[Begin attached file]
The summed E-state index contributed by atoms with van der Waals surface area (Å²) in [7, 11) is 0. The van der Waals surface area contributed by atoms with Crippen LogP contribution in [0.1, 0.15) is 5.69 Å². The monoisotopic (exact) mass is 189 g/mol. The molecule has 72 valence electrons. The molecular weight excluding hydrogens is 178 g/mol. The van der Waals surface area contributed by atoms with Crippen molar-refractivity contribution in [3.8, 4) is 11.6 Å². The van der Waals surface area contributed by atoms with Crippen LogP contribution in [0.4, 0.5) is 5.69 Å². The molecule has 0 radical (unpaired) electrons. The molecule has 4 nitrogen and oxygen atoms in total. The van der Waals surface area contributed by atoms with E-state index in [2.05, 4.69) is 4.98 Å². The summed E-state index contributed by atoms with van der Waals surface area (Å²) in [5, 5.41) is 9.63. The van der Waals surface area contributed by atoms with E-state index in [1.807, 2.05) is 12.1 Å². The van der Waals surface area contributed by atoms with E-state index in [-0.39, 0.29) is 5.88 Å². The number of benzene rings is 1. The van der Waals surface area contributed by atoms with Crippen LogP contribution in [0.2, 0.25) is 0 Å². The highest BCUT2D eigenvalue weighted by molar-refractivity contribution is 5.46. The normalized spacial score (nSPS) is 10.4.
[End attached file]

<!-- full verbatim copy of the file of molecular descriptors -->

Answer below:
The summed E-state index contributed by atoms with van der Waals surface area (Å²) in [7, 11) is 0. The van der Waals surface area contributed by atoms with Crippen LogP contribution in [0.1, 0.15) is 5.69 Å². The monoisotopic (exact) mass is 189 g/mol. The molecule has 72 valence electrons. The molecular weight excluding hydrogens is 178 g/mol. The van der Waals surface area contributed by atoms with Crippen molar-refractivity contribution in [3.8, 4) is 11.6 Å². The van der Waals surface area contributed by atoms with Crippen LogP contribution in [0.4, 0.5) is 5.69 Å². The molecule has 0 radical (unpaired) electrons. The molecule has 4 nitrogen and oxygen atoms in total. The van der Waals surface area contributed by atoms with E-state index in [2.05, 4.69) is 4.98 Å². The summed E-state index contributed by atoms with van der Waals surface area (Å²) in [5, 5.41) is 9.63. The van der Waals surface area contributed by atoms with E-state index in [1.807, 2.05) is 12.1 Å². The van der Waals surface area contributed by atoms with E-state index in [-0.39, 0.29) is 5.88 Å². The number of benzene rings is 1. The van der Waals surface area contributed by atoms with Crippen LogP contribution in [0.2, 0.25) is 0 Å². The highest BCUT2D eigenvalue weighted by molar-refractivity contribution is 5.46. The normalized spacial score (nSPS) is 10.4.